Wednesday, February 15, 2012

The Brain Is Wider Than The Sky (D'Agata and the Essay)

At this point I will refrain from adding much more to the D'Agata/Fingal debate: we're beginning to repeat ourselves, and anyway we're probably too close to the book's appearance to judge its worth. I will say this: The Lifespan of a Fact is a tremendous book about the tyranny of genres and the murderous intent of categories. Jim Fingal's fact-checking becomes willfully absurd fairly early in the book. Once John D'Agata makes his argument that what he's creating is art, not journalism, that he's writing an essay, not a nonfiction account—and he makes this argument early in their correspondence—then Fingal's insistent, sometimes niggling checking and queries to D'Agata (many of which have been aired online) look silly, forced, and winkingly self-aware. That is: both men appear to be in on the game, Fingal playing the dutiful character, D'Agata the frustrated one. I don't know what kind of collaborative deal outside of this book the two men struck, but it feels a bit like a game from the outset, a theatrics of absurdity for which both men have memorized their well-written lines.

That's not to say that The Lifespan of a Fact isn't funny, smart, or, finally, a great read. There are two books, really: the text itself, which gets too cute too soon, and could have been trimmed, and the issues the text raises, which are endlessly interesting and profound. Pages 107 to 112 and the run-up to the final moment in the book are beautiful, edgy, best of all intelligent and mature: a discussion between Fingal and D'Agata wherein the stage clothes and snarky asides and jibes fall away and what we have is the real occasion of the book. D'Agata's passionate defense of art and essays is supremely valuable, and Fingal wisely cedes the stage, commenting as devil's advocate throughout and letting D'Agata argue against genre, category, and narrow ways of experiencing and representing the world, arguing for—as an artist's native response—the blend of memory, imagination, and the intellect that the essay prizes. I kept hearing Huxley in the back of my mind while I read this book: the essay is a literary device for saying almost everything about almost anything.

Near the end of the book, Fingal—in one of many such pleas—begs D'Agata to classify his piece as fiction, not history. D'Agata replies, smartly:
Jim, have you ever stopped to consider that maybe those aren't the only two options available? That maybe there is a third (or even a fourth or fifth or sixth) alternative? That our understanding of the world can't be categorized into either "fictional" or "historical" slots—with nothing in between? We all believe in emotional truths that could never hold water, but we still cling to them and insist on their relevance.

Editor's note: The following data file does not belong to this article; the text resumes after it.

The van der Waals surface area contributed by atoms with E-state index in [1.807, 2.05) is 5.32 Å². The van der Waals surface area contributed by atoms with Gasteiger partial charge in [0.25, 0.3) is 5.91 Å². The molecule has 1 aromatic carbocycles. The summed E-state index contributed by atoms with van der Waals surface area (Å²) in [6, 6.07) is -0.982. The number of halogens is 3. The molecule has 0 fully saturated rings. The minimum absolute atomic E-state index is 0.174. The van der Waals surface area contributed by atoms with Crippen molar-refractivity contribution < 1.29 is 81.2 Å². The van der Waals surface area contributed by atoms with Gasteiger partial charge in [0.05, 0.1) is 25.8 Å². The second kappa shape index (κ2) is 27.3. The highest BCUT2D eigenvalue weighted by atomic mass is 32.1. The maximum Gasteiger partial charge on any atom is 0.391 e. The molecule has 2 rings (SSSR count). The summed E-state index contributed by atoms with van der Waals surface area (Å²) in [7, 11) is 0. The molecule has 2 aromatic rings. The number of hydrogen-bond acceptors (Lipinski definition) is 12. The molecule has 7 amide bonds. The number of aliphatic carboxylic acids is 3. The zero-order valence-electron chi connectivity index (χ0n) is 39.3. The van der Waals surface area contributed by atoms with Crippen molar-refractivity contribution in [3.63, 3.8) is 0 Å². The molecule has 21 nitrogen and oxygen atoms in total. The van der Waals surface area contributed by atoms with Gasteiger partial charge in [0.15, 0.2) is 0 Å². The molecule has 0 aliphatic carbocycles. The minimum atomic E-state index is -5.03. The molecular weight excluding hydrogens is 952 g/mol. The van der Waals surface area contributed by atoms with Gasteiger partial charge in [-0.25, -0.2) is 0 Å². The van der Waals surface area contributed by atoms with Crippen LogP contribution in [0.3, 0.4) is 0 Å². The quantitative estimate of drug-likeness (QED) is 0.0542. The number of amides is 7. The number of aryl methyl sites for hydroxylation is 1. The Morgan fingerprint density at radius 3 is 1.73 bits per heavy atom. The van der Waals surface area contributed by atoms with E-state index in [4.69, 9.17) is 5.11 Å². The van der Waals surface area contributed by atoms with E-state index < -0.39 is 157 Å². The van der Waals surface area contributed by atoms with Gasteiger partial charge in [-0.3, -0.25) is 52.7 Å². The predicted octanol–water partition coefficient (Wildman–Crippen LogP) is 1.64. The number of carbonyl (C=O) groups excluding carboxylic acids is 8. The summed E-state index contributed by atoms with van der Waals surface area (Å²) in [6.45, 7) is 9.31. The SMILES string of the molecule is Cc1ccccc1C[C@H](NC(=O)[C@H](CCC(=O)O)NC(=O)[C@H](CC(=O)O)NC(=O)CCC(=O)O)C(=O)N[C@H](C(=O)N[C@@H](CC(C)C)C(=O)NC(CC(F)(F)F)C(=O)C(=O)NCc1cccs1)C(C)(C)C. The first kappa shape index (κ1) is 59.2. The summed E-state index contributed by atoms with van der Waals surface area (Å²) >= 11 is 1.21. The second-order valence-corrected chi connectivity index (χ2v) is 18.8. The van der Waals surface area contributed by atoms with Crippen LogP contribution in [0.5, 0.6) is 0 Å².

What The Lifespan of a Fact insists on in its back-and-forth is a new way of describing things. That's all, and that's everything. Above all else, The Lifespan of a Fact is a book about the essay, its possibilities, its limitations, its history, its value, its necessity. The book is not about nonfiction or biography or history. What D'Agata's asking us to do is to consider the multiple (endless) variation of imaginative expression without having to consign that expression to genre. And ultimately I think that that's a good thing, artistically, emotionally, culturally, politically, etc.. I think that D'Agata sees essaying as the world filtered through self. Wallace Stevens said that poetry must originate in the real world, a world composed of facts—and impressions after facts. What D'Agata is doing with the lyric essay, sometimes successfully, sometimes not, is closer to Impressionism and Expressionism in painting than anything else. (And if you're not crazy about Impressionism, there are more representational work in another wing.)

"The brain is wider than the sky," wrote Emily Dickinson. Far wider than what genre distinctions and categories can pretend to contain. Fingal seems to recognize this in the powerful final moments of the book, when he takes his fact-checking to consciously absurd lengths, exposing both the value and the futility of insisting on objective truths within the chaos of our lives.



"Truth exists. Only lies are invented." Georges Braque

"Nothing is true and everything is permitted." William S. Burroughs

"Truth disappears with the telling of it." Lawrence Durrell


If I were blessed/burdened with someone who fact-checked the many autobiographical essays I've written about growing up in Wheaton, Maryland, I'd likely be horrified at what she discovered. I'm certain that there are many instances where facts collide with my memories of them, because once something is a fact it doesn't stay a fact: we sympathize with it, quarrel with it, flee from it, embrace it, filter it through all manner of retelling, coveting it for what it—now covered with our fingertips, breathed upon with our panting—now stands for, now says. Young Levi Presley, as D'Agata says in The Lifespan of a Fact, is less a fact than a symbol for what D'Agata sees and feels when D'Agata essays Las Vegas. Let's call his essay that, and not anything else.

Here's an interesting interview with D'Agata and Fingal at the Kenyon Review blog, and a conversation with D'Agata at NPR's Morning Edition.


Dinah said...

Hi Joe. What a great post. I guess my problem isn’t with THE LIFESPAN OF A FACT, but with the original material, yup--

thanks for bringing me here, though, makes me want to read the book, in part because it sounds like a real and ultimately serious conversation about things that matter to me.


Joe Bonomo said...

Dinah, the book is that, ultimately, I think. And important for that reason. This will certainly be a divisive book, but that's part of the fun.